ECB VP Constancio floats idea of private bank fund
European Central Bank vice president Vitor Constancio floated on Friday the idea of a private fund to help deal with future banking crises.
"The establishment of a future Euro Area Resolution Fund ... funded by ex ante private sector contributions, is an avenue that could be considered," Constancio told a banking conference in Frankfurt.
The European Union is already establishing a European Stability Mechanism that would use public funds to deal with crises such as the Greek debt issue which has sent shockwaves across the 17-nation eurozone.
But the idea of a protective rescue fund for banks set up by public authorities "appears unworkable as it creates misaligned incentives as well as the risk of moral hazard and free-riding," Constancio said.
Moral hazard occurs when banks assume that mistakes they make will be covered by taxpayers.
A private fund "could both mitigate the systemic impact of bank failures and help to solve the burden sharing problem, which could allow a swift intervention in a crisis," Constancio argued.
"Naturally, clear, stringent and properly communicated conditions for the use of the fund would be a crucial component of the scheme, outlining that any form of bail-out is to be excluded," he added.
With respect to the Greek crisis, Constancio underscored a position taken on Thursday by ECB president Jean-Claude Trichet, which excluded any measures that would force private investors to participate in a bail-out.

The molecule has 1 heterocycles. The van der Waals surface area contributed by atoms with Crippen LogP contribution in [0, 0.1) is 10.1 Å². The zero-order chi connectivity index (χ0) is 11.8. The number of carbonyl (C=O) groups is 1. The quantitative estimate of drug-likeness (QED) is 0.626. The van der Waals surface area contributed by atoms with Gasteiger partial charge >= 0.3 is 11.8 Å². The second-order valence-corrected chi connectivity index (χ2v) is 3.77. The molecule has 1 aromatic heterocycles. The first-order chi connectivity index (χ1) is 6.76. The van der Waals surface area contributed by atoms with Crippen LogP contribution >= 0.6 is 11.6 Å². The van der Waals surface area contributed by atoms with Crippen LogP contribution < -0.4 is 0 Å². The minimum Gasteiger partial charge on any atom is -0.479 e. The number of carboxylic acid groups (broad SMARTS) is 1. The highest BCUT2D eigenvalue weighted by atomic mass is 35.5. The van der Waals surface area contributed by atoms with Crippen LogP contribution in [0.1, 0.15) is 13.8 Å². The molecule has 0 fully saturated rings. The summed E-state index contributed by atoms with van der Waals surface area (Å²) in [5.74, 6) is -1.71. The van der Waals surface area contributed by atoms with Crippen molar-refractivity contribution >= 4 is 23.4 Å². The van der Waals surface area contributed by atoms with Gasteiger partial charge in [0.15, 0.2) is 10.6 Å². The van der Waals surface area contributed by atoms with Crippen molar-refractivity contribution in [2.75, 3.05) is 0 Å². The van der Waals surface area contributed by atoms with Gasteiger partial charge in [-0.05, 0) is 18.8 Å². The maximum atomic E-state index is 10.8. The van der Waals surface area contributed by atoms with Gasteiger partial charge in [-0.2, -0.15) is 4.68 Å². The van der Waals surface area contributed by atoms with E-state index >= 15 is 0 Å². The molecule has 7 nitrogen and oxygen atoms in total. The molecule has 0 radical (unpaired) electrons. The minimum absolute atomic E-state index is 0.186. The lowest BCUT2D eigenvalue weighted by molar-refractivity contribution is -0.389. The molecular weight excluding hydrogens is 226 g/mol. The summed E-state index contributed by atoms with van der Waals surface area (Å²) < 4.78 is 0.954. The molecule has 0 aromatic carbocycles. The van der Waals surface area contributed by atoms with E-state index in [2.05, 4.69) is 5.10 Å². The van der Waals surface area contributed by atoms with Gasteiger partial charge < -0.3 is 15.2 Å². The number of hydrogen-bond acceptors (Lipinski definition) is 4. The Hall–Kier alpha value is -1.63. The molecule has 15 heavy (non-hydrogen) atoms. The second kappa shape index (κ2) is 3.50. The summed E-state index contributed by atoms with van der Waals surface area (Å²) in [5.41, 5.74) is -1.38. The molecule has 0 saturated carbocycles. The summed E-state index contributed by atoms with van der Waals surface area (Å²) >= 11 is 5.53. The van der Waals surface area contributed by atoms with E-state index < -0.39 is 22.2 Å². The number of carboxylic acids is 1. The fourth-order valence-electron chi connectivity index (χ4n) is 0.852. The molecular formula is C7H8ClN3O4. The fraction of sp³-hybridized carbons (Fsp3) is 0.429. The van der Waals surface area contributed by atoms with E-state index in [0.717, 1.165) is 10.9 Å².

Trichet did not rule out voluntary extensions of maturities on Greek sovereign bonds by private banks, but noted the ECB did not intend to roll over the Greek debt that it owns.
Constancio said the idea of a concerted, or orderly reduction on the amount of money Greece owed, known as a haircut in financial markets, was "definitely a very dangerous path."
The ECB fears that if banks are forced to take losses on Greek debt, it will slam the country's financial sector and possibly send shockwaves throughout the eurozone.
Constancio said that "there are many forms of private sector involvement" in possible eurozone crisis resolution plans but declined to advance any ideas by the ECB.
"That should be the concern and preparation of the governments and treasuries that are advocating something," the ECB vice president said.
It was their responsibility to "find the mechanisms that do not create the type of risks that we are concerned about," he added.
© 2011 AFP